Everyone knows that drinking sugary soda is bad for your teeth. But switching to energy drinks or sports drinks isn’t any better. In fact, according to a study in the journal General Dentistry, non-carbonated beverages can do more damage to your smile than anything on the market. Here are the details:   

Researchers at the Southern Illinois University School of Dental Medicine dropped human teeth in different sports and energy drinks for 15 minutes. Then, rinsed them in artificial saliva. And they repeated the cycle four times a day for a week.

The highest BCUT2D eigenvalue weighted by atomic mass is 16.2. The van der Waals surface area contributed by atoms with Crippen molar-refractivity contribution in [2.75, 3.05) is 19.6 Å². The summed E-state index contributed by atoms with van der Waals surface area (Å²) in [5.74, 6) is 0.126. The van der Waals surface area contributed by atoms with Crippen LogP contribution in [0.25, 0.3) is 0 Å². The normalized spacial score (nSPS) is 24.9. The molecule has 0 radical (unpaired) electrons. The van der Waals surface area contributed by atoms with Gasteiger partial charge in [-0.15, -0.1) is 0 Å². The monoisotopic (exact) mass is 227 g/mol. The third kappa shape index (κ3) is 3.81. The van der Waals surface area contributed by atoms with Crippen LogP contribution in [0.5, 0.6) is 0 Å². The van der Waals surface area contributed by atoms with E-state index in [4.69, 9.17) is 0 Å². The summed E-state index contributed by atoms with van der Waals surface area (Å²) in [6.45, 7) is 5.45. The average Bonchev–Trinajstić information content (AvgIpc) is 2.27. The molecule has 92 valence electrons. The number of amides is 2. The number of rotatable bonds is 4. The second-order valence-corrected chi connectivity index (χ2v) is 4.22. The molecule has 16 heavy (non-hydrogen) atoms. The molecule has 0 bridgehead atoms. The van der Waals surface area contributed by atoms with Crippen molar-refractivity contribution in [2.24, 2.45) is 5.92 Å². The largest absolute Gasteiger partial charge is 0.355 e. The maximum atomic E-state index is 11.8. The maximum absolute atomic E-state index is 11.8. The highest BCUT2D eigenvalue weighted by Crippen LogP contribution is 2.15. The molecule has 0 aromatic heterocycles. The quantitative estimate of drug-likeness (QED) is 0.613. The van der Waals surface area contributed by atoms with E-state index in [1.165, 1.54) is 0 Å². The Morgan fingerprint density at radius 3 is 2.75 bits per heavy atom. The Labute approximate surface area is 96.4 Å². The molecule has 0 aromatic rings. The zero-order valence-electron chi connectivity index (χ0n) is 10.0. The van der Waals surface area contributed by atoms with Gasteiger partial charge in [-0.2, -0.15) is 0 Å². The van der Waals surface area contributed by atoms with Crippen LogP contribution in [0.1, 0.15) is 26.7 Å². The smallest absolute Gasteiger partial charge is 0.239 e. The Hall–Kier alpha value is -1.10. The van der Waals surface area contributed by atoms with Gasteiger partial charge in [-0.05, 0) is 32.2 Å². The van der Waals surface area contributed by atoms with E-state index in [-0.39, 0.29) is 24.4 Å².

The result: The acid in energy and sports drinks caused significant damage to the protective enamel covering the teeth. In fact, they’re almost as corrosive as the stomach acid that digests your food. The damage is also irreversible, and damaged enamel makes teeth more sensitive, prone to cavities, and more likely to decay. 

Of course, your best bet’s to give up sugary drinks altogether. But if you’re going to indulge, experts recommend chewing sugar-free gum afterwards to stimulate saliva production, or rinsing your mouth out with water to clear the sugar and acid away. And since acidic drinks soften your tooth enamel, brushing immediately afterward can actually damage your teeth. So, wait at least an hour after having a sugary drink before you brush.